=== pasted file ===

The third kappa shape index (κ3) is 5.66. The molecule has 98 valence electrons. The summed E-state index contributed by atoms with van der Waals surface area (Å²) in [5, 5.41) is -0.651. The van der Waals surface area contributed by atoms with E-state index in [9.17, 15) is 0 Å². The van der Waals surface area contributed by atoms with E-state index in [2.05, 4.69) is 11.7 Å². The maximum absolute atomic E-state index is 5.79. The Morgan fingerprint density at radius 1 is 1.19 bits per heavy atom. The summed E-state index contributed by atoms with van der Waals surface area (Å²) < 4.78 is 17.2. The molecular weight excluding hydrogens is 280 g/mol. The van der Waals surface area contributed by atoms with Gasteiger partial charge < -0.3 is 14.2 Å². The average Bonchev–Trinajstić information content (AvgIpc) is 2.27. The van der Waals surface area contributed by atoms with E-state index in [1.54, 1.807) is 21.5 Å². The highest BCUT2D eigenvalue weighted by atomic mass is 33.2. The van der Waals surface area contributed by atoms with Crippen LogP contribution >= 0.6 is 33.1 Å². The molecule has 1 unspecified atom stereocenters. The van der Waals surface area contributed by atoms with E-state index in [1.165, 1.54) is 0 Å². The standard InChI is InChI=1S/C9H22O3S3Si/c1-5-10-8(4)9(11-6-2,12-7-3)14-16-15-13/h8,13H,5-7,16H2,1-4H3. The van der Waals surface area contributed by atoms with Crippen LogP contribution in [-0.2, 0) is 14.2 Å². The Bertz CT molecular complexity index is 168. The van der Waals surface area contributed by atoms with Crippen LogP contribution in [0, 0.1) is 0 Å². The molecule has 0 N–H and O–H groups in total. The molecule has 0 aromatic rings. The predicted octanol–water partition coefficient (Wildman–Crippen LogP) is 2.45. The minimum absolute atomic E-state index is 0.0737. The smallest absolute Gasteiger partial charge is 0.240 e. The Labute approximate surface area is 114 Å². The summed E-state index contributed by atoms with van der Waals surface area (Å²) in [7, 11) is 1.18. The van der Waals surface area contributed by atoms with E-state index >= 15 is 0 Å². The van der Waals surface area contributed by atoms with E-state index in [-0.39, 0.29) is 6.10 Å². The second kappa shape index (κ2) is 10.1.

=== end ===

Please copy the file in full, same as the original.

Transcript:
The third kappa shape index (κ3) is 5.66. The molecule has 98 valence electrons. The summed E-state index contributed by atoms with van der Waals surface area (Å²) in [5, 5.41) is -0.651. The van der Waals surface area contributed by atoms with E-state index in [9.17, 15) is 0 Å². The van der Waals surface area contributed by atoms with E-state index in [2.05, 4.69) is 11.7 Å². The maximum absolute atomic E-state index is 5.79. The Morgan fingerprint density at radius 1 is 1.19 bits per heavy atom. The summed E-state index contributed by atoms with van der Waals surface area (Å²) < 4.78 is 17.2. The molecular weight excluding hydrogens is 280 g/mol. The van der Waals surface area contributed by atoms with Gasteiger partial charge < -0.3 is 14.2 Å². The average Bonchev–Trinajstić information content (AvgIpc) is 2.27. The van der Waals surface area contributed by atoms with E-state index in [1.54, 1.807) is 21.5 Å². The highest BCUT2D eigenvalue weighted by atomic mass is 33.2. The van der Waals surface area contributed by atoms with Crippen LogP contribution >= 0.6 is 33.1 Å². The molecule has 1 unspecified atom stereocenters. The van der Waals surface area contributed by atoms with E-state index in [1.165, 1.54) is 0 Å². The standard InChI is InChI=1S/C9H22O3S3Si/c1-5-10-8(4)9(11-6-2,12-7-3)14-16-15-13/h8,13H,5-7,16H2,1-4H3. The van der Waals surface area contributed by atoms with Crippen LogP contribution in [-0.2, 0) is 14.2 Å². The Bertz CT molecular complexity index is 168. The van der Waals surface area contributed by atoms with Crippen LogP contribution in [0, 0.1) is 0 Å². The molecule has 0 N–H and O–H groups in total. The molecule has 0 aromatic rings. The predicted octanol–water partition coefficient (Wildman–Crippen LogP) is 2.45. The minimum absolute atomic E-state index is 0.0737. The smallest absolute Gasteiger partial charge is 0.240 e. The Labute approximate surface area is 114 Å². The summed E-state index contributed by atoms with van der Waals surface area (Å²) in [7, 11) is 1.18. The van der Waals surface area contributed by atoms with E-state index >= 15 is 0 Å². The van der Waals surface area contributed by atoms with E-state index in [-0.39, 0.29) is 6.10 Å². The second kappa shape index (κ2) is 10.1.